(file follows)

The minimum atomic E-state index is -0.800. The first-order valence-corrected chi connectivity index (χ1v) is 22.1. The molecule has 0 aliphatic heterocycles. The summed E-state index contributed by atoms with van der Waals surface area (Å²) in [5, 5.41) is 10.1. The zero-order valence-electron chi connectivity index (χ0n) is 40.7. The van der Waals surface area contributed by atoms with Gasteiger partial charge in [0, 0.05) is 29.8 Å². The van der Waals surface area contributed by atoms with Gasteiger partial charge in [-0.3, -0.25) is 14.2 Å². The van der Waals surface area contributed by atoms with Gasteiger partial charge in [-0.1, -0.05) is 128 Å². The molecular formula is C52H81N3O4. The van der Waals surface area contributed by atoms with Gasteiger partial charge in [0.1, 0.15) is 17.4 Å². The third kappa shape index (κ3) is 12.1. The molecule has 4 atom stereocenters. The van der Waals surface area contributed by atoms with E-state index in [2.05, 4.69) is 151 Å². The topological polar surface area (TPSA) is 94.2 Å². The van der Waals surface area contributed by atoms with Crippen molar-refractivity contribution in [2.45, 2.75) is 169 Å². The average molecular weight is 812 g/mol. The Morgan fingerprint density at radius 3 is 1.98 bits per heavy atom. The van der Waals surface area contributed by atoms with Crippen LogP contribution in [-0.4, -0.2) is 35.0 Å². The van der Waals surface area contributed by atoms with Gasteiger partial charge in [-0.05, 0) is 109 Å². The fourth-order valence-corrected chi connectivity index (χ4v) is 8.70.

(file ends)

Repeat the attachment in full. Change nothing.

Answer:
The minimum atomic E-state index is -0.800. The first-order valence-corrected chi connectivity index (χ1v) is 22.1. The molecule has 0 aliphatic heterocycles. The summed E-state index contributed by atoms with van der Waals surface area (Å²) in [5, 5.41) is 10.1. The zero-order valence-electron chi connectivity index (χ0n) is 40.7. The van der Waals surface area contributed by atoms with Gasteiger partial charge in [0, 0.05) is 29.8 Å². The van der Waals surface area contributed by atoms with Gasteiger partial charge in [-0.3, -0.25) is 14.2 Å². The van der Waals surface area contributed by atoms with Gasteiger partial charge in [-0.1, -0.05) is 128 Å². The molecular formula is C52H81N3O4. The van der Waals surface area contributed by atoms with Gasteiger partial charge in [0.1, 0.15) is 17.4 Å². The third kappa shape index (κ3) is 12.1. The molecule has 4 atom stereocenters. The van der Waals surface area contributed by atoms with E-state index in [2.05, 4.69) is 151 Å². The topological polar surface area (TPSA) is 94.2 Å². The van der Waals surface area contributed by atoms with Crippen molar-refractivity contribution in [2.45, 2.75) is 169 Å². The average molecular weight is 812 g/mol. The Morgan fingerprint density at radius 3 is 1.98 bits per heavy atom. The van der Waals surface area contributed by atoms with Crippen LogP contribution in [-0.4, -0.2) is 35.0 Å². The van der Waals surface area contributed by atoms with Gasteiger partial charge in [-0.05, 0) is 109 Å². The fourth-order valence-corrected chi connectivity index (χ4v) is 8.70.